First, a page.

the_bits is a utility for working with binary logic expressions.

There are several modes, invoked by simple pattern matching on the input:
	"help": prints very basic help, useful for when the_bits is run on IRC.
	"(.+) = (.+)": checks if two expressions are equivalent
	"a=0,b=1,...; (.+)": evaluates an expression with the variables set to a
		specific value
	".*": parses the expression and prints a canonical form

One of the goals was to support the most common conventions for writing
equations, which leads to a bit of a mess. The overview of what the syntax
	grouping: use (), {} or [] in any combination (though like must close like)
		ex: (1) + [a] ^ [a + {0 + 1}]
		canonical form: ()
	negation: use prefix ! or ~, and postfix '
		ex: !a
		ex: ~a
		ex: a'
		ex: !ab'~c
		canonical form: !
	and: implicit, *, & or &&
		ex: ab
		ex: a * b
		ex: a & b
		ex: a && b
		canonical form: implicit
	xor: ^
		ex: a ^ b
		canonical form: ^
	or: +, |, ||
		ex: a + b
		ex: a | b
		ex: a || b
		canonical form: +
	constants: true false 0 1
		canonical form: 0 1
	variables: lowercase a through lowercase z
		canonical form: itself

	When tokenizing an expression, the longest match is used. This is primarily
	to ensure that && is not split into two adjacent & tokens, but is also used
	to settle constant values vs strings of implicitly and'd variables.
	Unfortunately this leads to the downside that "false" is a constant, but
	"flase" is 5 variables and'd together.

Help mode:
	Give "help" as an expression. Yes, this means that if you want to parse a 4
	variable expression of the vars 'h', 'e', 'l', and 'p' and'd together you
	must put them in an order that does not spell "help", or there must be an
	explicit and. "help" as a subexpression is valid and does not trigger the
	help message to print.

Parse and canonicalize mode:
	Give an expression that does not have an equals or semicolon. the_bits will
	parse the expression, printing an error if the expression is malformed. If
	the expression parses correctly the_bits prints the canonical form as a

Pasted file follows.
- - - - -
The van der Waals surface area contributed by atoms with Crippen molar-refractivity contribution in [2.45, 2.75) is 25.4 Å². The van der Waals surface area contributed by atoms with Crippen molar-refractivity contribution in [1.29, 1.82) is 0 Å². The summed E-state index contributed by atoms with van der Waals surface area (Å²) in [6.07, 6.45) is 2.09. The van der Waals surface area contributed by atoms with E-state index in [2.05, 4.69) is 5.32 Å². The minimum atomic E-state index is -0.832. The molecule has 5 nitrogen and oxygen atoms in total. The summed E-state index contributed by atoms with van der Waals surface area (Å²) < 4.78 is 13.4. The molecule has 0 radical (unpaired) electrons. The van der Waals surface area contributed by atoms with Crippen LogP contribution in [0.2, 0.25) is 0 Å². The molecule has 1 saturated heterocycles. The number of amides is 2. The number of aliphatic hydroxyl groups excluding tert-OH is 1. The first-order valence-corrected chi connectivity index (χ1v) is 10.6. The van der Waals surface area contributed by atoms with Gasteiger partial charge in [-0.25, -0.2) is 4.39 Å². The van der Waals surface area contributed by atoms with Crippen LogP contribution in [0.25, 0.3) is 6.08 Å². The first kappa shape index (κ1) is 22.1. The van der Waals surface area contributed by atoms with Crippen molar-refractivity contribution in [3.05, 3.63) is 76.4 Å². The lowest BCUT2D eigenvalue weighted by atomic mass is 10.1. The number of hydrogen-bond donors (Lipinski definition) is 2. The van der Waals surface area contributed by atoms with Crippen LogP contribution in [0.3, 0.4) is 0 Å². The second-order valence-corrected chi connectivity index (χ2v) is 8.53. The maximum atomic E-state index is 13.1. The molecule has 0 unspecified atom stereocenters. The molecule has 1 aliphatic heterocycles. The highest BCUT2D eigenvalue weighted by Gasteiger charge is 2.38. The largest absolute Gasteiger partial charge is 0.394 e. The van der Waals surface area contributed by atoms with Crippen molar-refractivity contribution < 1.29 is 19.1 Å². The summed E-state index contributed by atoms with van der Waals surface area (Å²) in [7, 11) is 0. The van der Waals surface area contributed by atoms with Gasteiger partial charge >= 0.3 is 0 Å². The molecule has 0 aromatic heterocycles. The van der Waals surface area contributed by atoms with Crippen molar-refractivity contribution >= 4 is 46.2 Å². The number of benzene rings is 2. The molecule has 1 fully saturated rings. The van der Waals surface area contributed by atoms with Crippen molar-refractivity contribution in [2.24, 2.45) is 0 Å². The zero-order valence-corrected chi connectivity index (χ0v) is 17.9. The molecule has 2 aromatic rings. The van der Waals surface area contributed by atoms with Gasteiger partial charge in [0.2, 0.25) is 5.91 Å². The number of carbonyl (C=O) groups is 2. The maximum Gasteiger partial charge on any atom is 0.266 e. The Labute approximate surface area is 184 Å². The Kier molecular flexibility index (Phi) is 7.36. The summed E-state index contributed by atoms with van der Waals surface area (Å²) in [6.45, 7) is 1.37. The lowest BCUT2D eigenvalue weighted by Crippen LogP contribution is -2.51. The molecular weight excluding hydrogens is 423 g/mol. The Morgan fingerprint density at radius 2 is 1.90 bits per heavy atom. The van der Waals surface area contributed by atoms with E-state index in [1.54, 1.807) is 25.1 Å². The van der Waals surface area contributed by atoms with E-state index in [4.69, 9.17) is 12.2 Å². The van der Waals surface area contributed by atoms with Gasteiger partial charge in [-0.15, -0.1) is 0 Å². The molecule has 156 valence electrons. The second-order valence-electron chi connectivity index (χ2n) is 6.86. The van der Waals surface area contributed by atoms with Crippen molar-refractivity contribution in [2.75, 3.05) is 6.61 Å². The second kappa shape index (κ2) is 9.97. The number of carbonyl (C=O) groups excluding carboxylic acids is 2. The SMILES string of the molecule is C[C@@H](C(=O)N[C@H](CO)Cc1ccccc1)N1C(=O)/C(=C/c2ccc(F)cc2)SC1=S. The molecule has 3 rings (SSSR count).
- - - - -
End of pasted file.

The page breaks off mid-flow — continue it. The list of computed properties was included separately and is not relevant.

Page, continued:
lisp-like function tree, the parseable string, and a list of how frequently
	each variable occurs.

	ex: ab+c
		(+ (* a b) c) : { a: 1 }, { b: 1 }, { c: 1 } : ab+c
	ex: (a+)
		error: (a+)
		error:   ^ binary operators must have rhs

Evaluate mode:
	Give a list of variable definitions followed by an expression. The variable
	definition list should be of the form "var=val" separated by commas.
	Whitespace is ignored, as well as empty comma groups. Currently only 0 and 1
	are supported as values, not "true" and "false".

	ex: a=1, b = 0,,c=1; !a + b + ca

Equivalence mode:
	Give two expressions separated by a run of the symbol '='. We're a little
	liberal here, you can use one or more equals as long as it's not split by
	whitespace or any other token. Currently we support up to 10 variables in
	the expressions, since we do a naive recursive brute force of the space.

	ex: ab + c == (c + ba)(b + !b)
		expressions are equivalent

	ex: ab + c == ac + b
		error: expressions are not equivalent: a=0, b=1, c=0 : 0 != 1

Future work:
	Minification. We remove certain trivial constructs such as a double negate,
	but we could also fold things like (a + true) or (b * false).
		It would be cool to use something like Karnaugh maps as an algorithm to
		simplify further.

	Better evaluation. We do not short circuit or and and logic currently.
		We could split the search space up and check it on multiple threads.
		For each thread, we can take a 3 variable prefix and set their values as
			constants in the AST, then rerun the simplification.

	Capital variables? Sounds like a recipe for disaster.